When it comes to a country as big and beautiful as China, deciding which places to go can be a daunting task for travelers. Luckily, UNESCO has done some great research for you. Here is a list of some of China's most breathtaking World Natural Heritage Sites.
Freshly added to the list, Qinghai Hoh Xil is in the northwestern part of the Qinghai-Tibet Plateau. As the world's largest, highest and youngest plateau, it hosts many endemic species and is home to more than 230 species of wild animals, including the wild yak, wild donkey, white-lip deer, brown bear and the endangered Tibetan antelope.
A Tibetan antelope in Hoh Xil, northwest China's Qinghai Province (Xinhua/Wu Gang)
Both located in southwest China's Sichuan Province, the two places were declared UNESCO Word Heritage Sites in 1992. Huanglong is known for colorful pools formed by calcite deposits, its diverse forest ecosystems, waterfalls, and hotsprings. Jiuzhaigou Valley on the edge of the Qinghai-Tibet Plateau is also famous for colorful lakes, snow-capped peaks and multi-level waterfalls.
Colorful ponds in Huanglong . (Xinhua Photo/Gong Bing)
Snow-covered Jiuzhaigou Valley(Xinhua/Sangey)
Three Parallel Rivers National Park
Three Parallel Rivers National Park is in southwest China's Yunnan Province. It features sections of the upper reaches of the Yangtze, Lancang and Nujiang rivers. Here, the three of Asia's great rivers run parallel to one another, separated by high mountain ranges. UNESCO says, "the site is an epicentre of Chinese Biodiversity. It is also one of the richest temperate regions of the world in terms of biodiversity. "
Sunshine lightens the Meili Snow Mountain in Deqin County of Deqen Tibetan Autonomous Prefecture, Yunnan Province (Xinhua/Lin Yiguang)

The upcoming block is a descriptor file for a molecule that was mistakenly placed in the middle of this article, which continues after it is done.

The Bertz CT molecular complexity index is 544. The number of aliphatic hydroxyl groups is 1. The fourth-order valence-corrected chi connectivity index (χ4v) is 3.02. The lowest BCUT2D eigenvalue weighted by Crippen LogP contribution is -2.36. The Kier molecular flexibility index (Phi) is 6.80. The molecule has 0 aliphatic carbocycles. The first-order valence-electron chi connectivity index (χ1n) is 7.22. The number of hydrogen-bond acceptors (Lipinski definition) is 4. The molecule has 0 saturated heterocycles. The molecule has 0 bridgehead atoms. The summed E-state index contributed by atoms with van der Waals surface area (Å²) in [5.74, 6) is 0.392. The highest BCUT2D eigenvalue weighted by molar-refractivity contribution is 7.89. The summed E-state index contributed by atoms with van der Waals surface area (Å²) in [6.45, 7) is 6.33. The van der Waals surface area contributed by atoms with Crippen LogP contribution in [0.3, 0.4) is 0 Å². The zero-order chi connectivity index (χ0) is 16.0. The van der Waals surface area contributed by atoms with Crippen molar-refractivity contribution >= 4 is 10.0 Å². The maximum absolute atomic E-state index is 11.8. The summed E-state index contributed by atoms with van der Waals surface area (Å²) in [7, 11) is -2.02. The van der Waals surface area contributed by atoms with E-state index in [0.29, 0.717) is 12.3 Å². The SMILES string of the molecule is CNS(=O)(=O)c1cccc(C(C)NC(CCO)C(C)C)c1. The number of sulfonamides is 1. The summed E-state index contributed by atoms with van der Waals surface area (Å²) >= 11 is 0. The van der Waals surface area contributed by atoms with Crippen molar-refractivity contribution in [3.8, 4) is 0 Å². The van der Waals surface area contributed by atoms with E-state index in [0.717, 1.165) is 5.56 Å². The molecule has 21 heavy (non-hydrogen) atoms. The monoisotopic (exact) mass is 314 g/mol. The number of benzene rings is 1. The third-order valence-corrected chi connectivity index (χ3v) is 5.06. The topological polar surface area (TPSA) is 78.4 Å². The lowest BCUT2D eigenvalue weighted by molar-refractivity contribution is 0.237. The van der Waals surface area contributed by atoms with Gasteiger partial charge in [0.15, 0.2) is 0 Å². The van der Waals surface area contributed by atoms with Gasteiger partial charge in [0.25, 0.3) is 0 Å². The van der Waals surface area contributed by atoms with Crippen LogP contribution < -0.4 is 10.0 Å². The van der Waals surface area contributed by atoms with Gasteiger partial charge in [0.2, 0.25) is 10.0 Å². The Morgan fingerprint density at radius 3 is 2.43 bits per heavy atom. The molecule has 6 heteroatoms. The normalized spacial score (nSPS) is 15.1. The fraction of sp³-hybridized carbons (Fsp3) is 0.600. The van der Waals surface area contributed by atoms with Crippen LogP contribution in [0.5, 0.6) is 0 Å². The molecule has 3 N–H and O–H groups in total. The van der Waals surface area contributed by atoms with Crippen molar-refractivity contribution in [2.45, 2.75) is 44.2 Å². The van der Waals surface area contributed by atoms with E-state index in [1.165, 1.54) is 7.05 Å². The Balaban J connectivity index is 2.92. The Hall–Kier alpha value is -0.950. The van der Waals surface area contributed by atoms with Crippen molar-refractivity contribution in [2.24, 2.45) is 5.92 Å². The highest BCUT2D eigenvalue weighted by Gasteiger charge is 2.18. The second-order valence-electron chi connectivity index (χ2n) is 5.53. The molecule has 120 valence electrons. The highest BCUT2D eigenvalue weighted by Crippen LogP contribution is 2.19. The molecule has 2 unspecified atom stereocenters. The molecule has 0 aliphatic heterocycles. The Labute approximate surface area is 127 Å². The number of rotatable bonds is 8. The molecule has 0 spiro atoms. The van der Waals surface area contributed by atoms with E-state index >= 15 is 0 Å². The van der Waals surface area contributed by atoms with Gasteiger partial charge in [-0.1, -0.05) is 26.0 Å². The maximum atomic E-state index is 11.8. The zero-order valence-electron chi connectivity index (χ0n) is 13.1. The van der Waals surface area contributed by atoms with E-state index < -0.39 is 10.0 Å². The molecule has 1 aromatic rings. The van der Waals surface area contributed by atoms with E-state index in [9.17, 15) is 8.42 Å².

Giant Panda Sanctuaries
Sichuan Giant Panda Sanctuaries is home to over 30 percent of the world's pandas. It has seven nature reserves and nine scenic parks in the Qionghai and Jiajin Mountains in southwest China's Sichuan Province.
A giant panda eats food in the Wolong National Nature Reserve, southwest China's Sichuan Province (Xinhua/Xue Yubin)
South China Karst
South China Karst, a UNESCO Word Heritage site since 2007, is one of the world's most spectacular examples of humid tropical to subtropical karst landscapes. The listed site includes parts of Guizhou, Yunnan and Chongqing.
A Karst cave in Fuyuan County, southwest China's Yunnan Province (Xinhua/Yang Zongyou)
Mount Sanqingshan National Park
Mount Sanqingshan in east China's Jiangxi Province was inscribed in 2008 for its exceptional scenic quality, marked by the concentration of fantastically shaped pillars and peaks.
Granite peaks in Mount Sanqingshan (Xinhua/Zhou Ke)
China Danxia is a series of landscapes characterized by spectacular red cliffs and a range of erosional landforms, including dramatic natural pillars, towers, ravines, valleys and waterfalls. The site was inscribed in 2010 and comprises six areas found in the subtropical zone of south and southwest China.
Danxia Landform in Chishui, southwest China's Guizhou Province (Xinhua)
Xinjiang Tianshan is part of the Tianshan mountain system, one of the largest mountain ranges in the world. It features spectacular snow and snowy mountains, undisturbed forests, clear rivers and red bed canyons, which are in sharp contrast with the vast adjacent desert landscape.
The Sayram Lake in Huocheng County at the foot of Tianshan Mountains, northwest China's Xinjiang Uygur Autonomous Region (Xinhua)
Located in central China's Hubei Province, Shennongjia has the largest primary forests remaining in central China and provides habitat for many rare animal species including the Golden Monkeys and the Clouded Leopards.
A golden monkey sits in the trees in Shennongjia, Hubei Province (Xinhua/Du Huaju)